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NCJ Number: NCJ 208397     Find in a Library
Title: Educated Prisoners are Less Likely to Return to Prison
Journal: Journal of Correctional Education  Volume:55  Issue:4  Dated:December 2004  Pages:297 to 305
Author(s): James S. Vacca
Date Published: 12/2004
Page Count: 9
Publisher: http://www.ashland.edu/correctionaled/ 
Type: Issue Overview
Language: English
Country: United States of America
Annotation: This article reviews the benefits of appropriate inmate education.
Abstract: Inmates who attend educational programs while they are incarcerated have been shown to have lower recidivism rates than inmates who receive no educational programming. The type of educational programming is crucial to its success; those focusing on social skills, artistic development, and emotional management have been shown to be successful in promoting a positive prison environment and lowering levels of inmate violence. Effective Education Programs, as they are called, also emphasize academic, vocational, and social education in order to improve the employment opportunities for inmates upon their release. The success of educational programming for inmates, however, hinges on the quality of teaching staff, resources for staff and supplies, and overall correctional facility environment. A plethora of recent research indicates that most inmates are males with little or no education or employable skills. As such, effective educational programming must be designed to cater to different learning styles, cultural backgrounds, and learning needs. Additionally, educational programming should go beyond a focus on academic and vocational training to also teach the skills necessary for a successful transition back to the community upon release. Such a focus would not only engender greater inmate interest and participation, but would also help in the inmate rehabilitation process. Figure, references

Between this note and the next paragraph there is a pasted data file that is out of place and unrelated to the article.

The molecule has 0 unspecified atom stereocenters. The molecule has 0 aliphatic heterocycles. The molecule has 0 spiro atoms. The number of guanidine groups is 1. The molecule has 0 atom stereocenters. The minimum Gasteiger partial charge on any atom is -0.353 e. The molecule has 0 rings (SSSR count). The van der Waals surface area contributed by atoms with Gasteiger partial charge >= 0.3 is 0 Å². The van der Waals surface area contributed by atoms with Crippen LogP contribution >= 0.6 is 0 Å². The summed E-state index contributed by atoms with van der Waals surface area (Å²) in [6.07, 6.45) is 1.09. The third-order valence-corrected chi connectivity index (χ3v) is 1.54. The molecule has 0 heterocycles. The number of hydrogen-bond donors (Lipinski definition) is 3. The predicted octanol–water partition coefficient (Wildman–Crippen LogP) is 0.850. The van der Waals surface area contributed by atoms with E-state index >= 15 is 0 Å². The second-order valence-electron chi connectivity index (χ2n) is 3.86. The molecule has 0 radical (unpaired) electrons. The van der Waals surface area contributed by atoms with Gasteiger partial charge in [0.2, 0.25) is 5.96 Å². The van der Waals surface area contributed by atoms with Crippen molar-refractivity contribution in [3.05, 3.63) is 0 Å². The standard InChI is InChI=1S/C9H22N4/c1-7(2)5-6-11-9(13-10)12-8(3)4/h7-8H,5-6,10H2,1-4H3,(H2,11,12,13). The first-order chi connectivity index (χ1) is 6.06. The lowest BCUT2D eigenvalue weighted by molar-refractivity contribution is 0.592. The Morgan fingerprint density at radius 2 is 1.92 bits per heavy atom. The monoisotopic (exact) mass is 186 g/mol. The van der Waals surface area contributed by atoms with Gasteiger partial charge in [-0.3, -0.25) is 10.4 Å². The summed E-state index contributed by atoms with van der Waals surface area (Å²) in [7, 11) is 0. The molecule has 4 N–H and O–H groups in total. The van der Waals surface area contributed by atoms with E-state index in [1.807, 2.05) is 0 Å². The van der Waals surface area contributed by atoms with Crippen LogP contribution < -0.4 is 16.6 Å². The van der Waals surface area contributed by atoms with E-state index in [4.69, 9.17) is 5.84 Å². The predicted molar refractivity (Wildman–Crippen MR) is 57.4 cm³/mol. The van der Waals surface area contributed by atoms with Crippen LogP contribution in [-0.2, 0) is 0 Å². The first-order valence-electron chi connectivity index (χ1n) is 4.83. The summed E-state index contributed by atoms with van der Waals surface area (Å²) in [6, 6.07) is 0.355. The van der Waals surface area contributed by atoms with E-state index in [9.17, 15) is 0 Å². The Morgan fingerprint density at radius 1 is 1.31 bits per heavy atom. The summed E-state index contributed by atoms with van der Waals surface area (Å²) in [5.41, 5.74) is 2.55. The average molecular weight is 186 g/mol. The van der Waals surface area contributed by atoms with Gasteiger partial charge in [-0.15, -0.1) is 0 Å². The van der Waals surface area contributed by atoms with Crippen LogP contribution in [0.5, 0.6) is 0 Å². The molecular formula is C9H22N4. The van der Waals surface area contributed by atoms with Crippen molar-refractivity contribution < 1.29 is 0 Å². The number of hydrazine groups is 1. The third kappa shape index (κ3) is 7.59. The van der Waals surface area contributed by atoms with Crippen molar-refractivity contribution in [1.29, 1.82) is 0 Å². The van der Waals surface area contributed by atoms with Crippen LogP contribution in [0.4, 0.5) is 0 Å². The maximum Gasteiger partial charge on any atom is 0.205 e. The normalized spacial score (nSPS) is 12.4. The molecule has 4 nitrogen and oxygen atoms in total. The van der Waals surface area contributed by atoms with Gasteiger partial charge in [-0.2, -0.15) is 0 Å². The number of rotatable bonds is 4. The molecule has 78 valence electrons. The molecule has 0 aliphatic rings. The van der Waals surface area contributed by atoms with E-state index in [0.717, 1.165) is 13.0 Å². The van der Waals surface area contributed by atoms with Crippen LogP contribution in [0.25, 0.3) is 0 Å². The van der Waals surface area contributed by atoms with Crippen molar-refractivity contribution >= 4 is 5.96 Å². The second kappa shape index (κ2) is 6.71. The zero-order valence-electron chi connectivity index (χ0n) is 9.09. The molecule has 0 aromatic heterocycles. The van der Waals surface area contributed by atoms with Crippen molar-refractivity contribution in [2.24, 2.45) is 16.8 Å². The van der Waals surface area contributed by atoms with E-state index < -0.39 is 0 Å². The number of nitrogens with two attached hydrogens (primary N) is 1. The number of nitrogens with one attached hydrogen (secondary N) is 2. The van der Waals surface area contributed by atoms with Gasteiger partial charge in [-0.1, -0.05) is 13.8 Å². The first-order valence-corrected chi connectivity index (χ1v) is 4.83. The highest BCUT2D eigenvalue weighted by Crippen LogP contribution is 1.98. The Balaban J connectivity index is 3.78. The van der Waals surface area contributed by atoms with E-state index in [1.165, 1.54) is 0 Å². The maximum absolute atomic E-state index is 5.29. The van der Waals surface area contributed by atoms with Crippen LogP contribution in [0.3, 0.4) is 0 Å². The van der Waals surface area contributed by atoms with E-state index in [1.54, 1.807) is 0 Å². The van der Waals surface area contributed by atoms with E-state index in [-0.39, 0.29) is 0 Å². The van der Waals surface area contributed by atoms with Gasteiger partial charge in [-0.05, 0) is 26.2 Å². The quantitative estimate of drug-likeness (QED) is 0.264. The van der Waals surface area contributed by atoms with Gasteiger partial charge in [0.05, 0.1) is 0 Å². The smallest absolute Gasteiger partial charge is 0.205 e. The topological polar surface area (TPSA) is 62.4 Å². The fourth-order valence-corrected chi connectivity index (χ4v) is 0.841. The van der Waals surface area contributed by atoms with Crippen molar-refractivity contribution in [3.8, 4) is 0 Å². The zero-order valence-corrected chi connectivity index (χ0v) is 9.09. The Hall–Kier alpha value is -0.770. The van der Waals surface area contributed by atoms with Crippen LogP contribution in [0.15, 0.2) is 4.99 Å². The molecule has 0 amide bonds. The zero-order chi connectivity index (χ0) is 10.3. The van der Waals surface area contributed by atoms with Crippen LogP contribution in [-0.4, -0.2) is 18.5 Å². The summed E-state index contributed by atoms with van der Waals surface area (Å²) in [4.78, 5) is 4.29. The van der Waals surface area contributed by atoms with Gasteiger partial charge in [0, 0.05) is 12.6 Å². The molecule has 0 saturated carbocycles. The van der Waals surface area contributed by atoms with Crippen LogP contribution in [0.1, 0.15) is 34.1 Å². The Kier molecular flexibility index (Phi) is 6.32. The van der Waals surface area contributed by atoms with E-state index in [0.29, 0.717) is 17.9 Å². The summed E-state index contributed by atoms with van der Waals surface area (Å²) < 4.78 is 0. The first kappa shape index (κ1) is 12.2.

Main Term(s): Inmate Education Assistance Programs
Index Term(s): Educational benefits ; Correctional education programs
   
  To cite this abstract, use the following link:
https://www.ncjrs.gov/App/Publications/abstract.aspx?ID=208397

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